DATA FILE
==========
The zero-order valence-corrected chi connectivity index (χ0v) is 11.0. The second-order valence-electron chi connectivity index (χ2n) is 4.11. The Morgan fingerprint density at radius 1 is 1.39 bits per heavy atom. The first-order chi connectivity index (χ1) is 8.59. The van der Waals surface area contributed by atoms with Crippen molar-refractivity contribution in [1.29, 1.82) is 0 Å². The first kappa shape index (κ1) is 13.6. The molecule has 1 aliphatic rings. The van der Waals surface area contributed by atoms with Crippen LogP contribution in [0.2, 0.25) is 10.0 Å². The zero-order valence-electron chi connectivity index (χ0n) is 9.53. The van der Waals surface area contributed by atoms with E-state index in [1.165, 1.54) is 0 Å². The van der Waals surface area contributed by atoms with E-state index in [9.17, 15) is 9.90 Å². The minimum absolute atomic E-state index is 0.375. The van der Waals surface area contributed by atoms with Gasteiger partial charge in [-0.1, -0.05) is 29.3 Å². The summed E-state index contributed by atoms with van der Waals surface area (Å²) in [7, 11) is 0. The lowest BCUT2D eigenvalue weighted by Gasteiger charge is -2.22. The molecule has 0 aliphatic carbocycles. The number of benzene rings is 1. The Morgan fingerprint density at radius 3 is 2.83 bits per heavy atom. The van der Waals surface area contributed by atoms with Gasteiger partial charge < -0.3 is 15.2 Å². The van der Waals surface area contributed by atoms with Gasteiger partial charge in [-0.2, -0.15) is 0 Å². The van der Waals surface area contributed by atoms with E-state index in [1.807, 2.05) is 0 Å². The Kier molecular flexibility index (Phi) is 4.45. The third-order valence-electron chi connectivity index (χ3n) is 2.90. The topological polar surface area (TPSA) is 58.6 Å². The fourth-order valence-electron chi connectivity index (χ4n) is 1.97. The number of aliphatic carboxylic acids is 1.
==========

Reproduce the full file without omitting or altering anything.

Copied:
The zero-order valence-corrected chi connectivity index (χ0v) is 11.0. The second-order valence-electron chi connectivity index (χ2n) is 4.11. The Morgan fingerprint density at radius 1 is 1.39 bits per heavy atom. The first-order chi connectivity index (χ1) is 8.59. The van der Waals surface area contributed by atoms with Crippen molar-refractivity contribution in [1.29, 1.82) is 0 Å². The first kappa shape index (κ1) is 13.6. The molecule has 1 aliphatic rings. The van der Waals surface area contributed by atoms with Crippen LogP contribution in [0.2, 0.25) is 10.0 Å². The zero-order valence-electron chi connectivity index (χ0n) is 9.53. The van der Waals surface area contributed by atoms with E-state index in [1.165, 1.54) is 0 Å². The van der Waals surface area contributed by atoms with E-state index in [9.17, 15) is 9.90 Å². The minimum absolute atomic E-state index is 0.375. The van der Waals surface area contributed by atoms with Gasteiger partial charge in [-0.1, -0.05) is 29.3 Å². The summed E-state index contributed by atoms with van der Waals surface area (Å²) in [7, 11) is 0. The lowest BCUT2D eigenvalue weighted by Gasteiger charge is -2.22. The molecule has 0 aliphatic carbocycles. The number of benzene rings is 1. The Morgan fingerprint density at radius 3 is 2.83 bits per heavy atom. The van der Waals surface area contributed by atoms with Gasteiger partial charge < -0.3 is 15.2 Å². The van der Waals surface area contributed by atoms with Gasteiger partial charge in [-0.2, -0.15) is 0 Å². The van der Waals surface area contributed by atoms with E-state index in [1.807, 2.05) is 0 Å². The Kier molecular flexibility index (Phi) is 4.45. The third-order valence-electron chi connectivity index (χ3n) is 2.90. The topological polar surface area (TPSA) is 58.6 Å². The fourth-order valence-electron chi connectivity index (χ4n) is 1.97. The number of aliphatic carboxylic acids is 1.